In fiscal Q4’15 (Sept qtr) sales in China were 24% of the total, down 5% sequentially, up 99% year/year, vs 22% for the whole.

And as I suggested in late September:

It feels like Tim Cook has placed AAPL’s future on the growing middle class in China.  But while China remains a long term growth opportunity, in the near term, it could be a stumbling block if Chinese consumption takes a hit. The fact that an iPhone costs nearly 14% of the annual household income in China means iPhones can go from the aspirational product they’ve become, back into a luxury product they were a few years ago.

That little business of CEO Tim Cook putting himself out there on China growth in his August email to CNBC’s Jim Cramer? Well, that’s the sort of thing that could dog him for quarters, if not years.


To be 100% honest, I’d much rather be long AAPL after its results and guidance than the S&P 500 given their balance sheet, valuation, commitment to cash return (dividend yield in line with the SPX & the 10 year Treasury yield), dominant position in the high-end smartphone market and tremendous longer term growth potential in emerging markets. But it’s my view that the stock which trades 10.5x earnings, less than 9x ex-cash, is not a “NO-BRAINER” until sell-side sentiment comes in line with that of investors, who clearly are less than enthusiastic about the stock. The stock has traded well below a market multiple, its whole way up, and its whole way down over the last couple years. So we get it, the stock is always cheap as investors have discounted their massive pile of cash.

It’s my view that aside from some sort of miracle in emerging markets, the only way the stock will see multiple expansion in the near term is a combination of unlocking some value from existing apps and web services, as I detailed in a post in Nov (here):

if I were Tim Cook, given the saturation of the high-end smartphone market, the declining growth of iPad and the tepid response to the Watch, Apps and Services, as I have and many others have opined in the past, is the next opportunity for double digit revenue growth for the company.  I get it, the integration of Apple’s software to its hardware makes it unique to Android, but I am not sure it outweighs the potential monetization outside its current installed hardware base. It’s my sense that a formidable multi-platform app ecosystem could serve as a sort of trojan horse for Apple as users on Android may accelerate the trend of “switching” to Apple’s ecosystem if they have access to their apps and services. Additionally, Facebook has proven an ability to monetize many of these apps and services, or have paid very high premiums on the belief they can do so in the future.  Google generates billions of dollars a year advertising on iOS devices. If Apple were to tap into their massive hardware ecosystem, and monetize their users with their unique services, then they should quickly buy Snapchat and Twitter and start building an App/social ecosystem for quickly evolving mobile landscape which is seeing less and less differentiation on the hardware front.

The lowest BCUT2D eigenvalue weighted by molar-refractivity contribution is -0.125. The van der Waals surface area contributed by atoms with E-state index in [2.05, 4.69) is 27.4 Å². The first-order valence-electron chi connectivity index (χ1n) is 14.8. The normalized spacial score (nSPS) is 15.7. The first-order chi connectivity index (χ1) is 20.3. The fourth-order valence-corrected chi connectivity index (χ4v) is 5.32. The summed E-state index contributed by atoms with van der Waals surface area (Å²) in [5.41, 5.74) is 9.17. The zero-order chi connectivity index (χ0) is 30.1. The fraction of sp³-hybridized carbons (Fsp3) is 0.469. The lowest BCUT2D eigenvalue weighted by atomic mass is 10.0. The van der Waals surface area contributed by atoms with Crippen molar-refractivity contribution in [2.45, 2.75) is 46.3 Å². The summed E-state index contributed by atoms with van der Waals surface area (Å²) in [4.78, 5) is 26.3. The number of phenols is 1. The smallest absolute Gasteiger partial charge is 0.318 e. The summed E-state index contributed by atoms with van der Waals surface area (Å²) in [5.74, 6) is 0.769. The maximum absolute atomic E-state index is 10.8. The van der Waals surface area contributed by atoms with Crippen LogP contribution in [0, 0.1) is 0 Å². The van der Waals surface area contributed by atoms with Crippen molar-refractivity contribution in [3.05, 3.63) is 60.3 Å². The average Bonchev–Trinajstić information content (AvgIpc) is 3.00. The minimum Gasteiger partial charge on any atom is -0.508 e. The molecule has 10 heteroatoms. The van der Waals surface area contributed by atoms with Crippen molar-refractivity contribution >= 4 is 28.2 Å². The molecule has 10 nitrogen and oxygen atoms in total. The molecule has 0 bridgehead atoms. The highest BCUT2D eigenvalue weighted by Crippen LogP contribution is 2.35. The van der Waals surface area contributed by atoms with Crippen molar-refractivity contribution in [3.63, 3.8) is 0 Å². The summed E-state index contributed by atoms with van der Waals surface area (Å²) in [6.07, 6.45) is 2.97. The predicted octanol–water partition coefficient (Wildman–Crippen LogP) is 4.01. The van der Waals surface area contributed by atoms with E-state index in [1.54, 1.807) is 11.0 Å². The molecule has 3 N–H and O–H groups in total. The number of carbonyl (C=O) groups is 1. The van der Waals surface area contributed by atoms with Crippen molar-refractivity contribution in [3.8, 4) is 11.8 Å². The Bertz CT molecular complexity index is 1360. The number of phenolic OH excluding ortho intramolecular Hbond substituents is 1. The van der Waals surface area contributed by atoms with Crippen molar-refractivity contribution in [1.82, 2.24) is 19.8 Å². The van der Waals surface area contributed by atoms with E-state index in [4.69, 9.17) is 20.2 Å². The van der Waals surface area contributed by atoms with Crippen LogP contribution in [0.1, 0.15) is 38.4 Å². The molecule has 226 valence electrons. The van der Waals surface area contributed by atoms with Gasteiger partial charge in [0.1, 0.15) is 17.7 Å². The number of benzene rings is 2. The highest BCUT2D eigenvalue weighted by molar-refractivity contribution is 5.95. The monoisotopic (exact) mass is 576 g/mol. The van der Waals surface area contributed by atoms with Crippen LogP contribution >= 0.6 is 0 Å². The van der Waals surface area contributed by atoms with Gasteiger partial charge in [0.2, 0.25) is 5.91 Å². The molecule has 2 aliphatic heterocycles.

But none of that is going to happen anytime soon.  SO for now, I suspect that at current levels a Q1 iPhone unit miss is in the price just below $100, but it’s also my view that upside forward guidance will be very hard to come by given the state of emerging markets and the adverse affect of the U.S. dollar.  If sentiment is poor enough that a sib 75 million iPhone unit price is in the stock, investors will need to be reassured that the introduction of the new lower priced, smaller size iPhone expected in March/April, that with a mix back towards iPhone 6s, from 6 plus does not cause (with dollar strength) a material hit to gross margins.  If the company can guide inline, given the building headwinds in an increasingly saturated high end smartphone market, then the stock’s decline is likely halted, for now.

But if the stock does have a relief rally on merely inline guidance, then I think it gets sold, one quarter of past results and forward guidance that are not as bad as expected is not gonna make this aircraft carrier turn on a dime.  I expect the stock to trade with an 8 handle at some point in the coming weeks/months, and any bounce to $110/$115 should be sold.

On Friday we laid out a defensive collar for long holders (read here) and we would probably buy a put spread instead of a straight put against long stock in this structure to get closer to the money protection.  I described the strategy on Friday’s Options Action, but we will be sure to offer some directional trade ideas before the close:

Estimates & Forecasts from Bloomberg:

-1Q EPS est. $3.23 (range $2.83-$3.44); avg. est. down ~0.7% over past 4 weeks
-1Q rev. est. $76.6b (range $70.6b-$80.0m); AAPL forecast $75.5b-$77.5b
-1Q gross margin est. 39.9% (range 38.8%-42.0%); AAPL forecast 39%-40%

-2Q EPS est. $2.24 (range $1.72-$2.96); avg. est. down ~6.6% over past 4 weeks
-2Q rev. est. $55.7b (range $49.5b-$64.7b); avg. est. down ~5.3% over past 4 weeks
-2Q gross margin est. ~40.0% (range 38.3%-41.5%)

Unit Breakdown

-1Q iPhone unit est. 75.0m (9 ests.)
-iPhone ASP est. ~$674 (5 ests.)
-1Q iPad unit est. 17.3m (7 ests.)
-iPad ASP est. ~$467 (4 ests.)
-1Q Mac unit est. 5.8m (7 ests.)
-1Q Watch est. 5.3m (3 ests.)

DISCLOSURE:  I have no position in AAPL stock or options. I am long 2 dozen Apple products accumulated over the last 5 years (business and personal), and a very happy customer.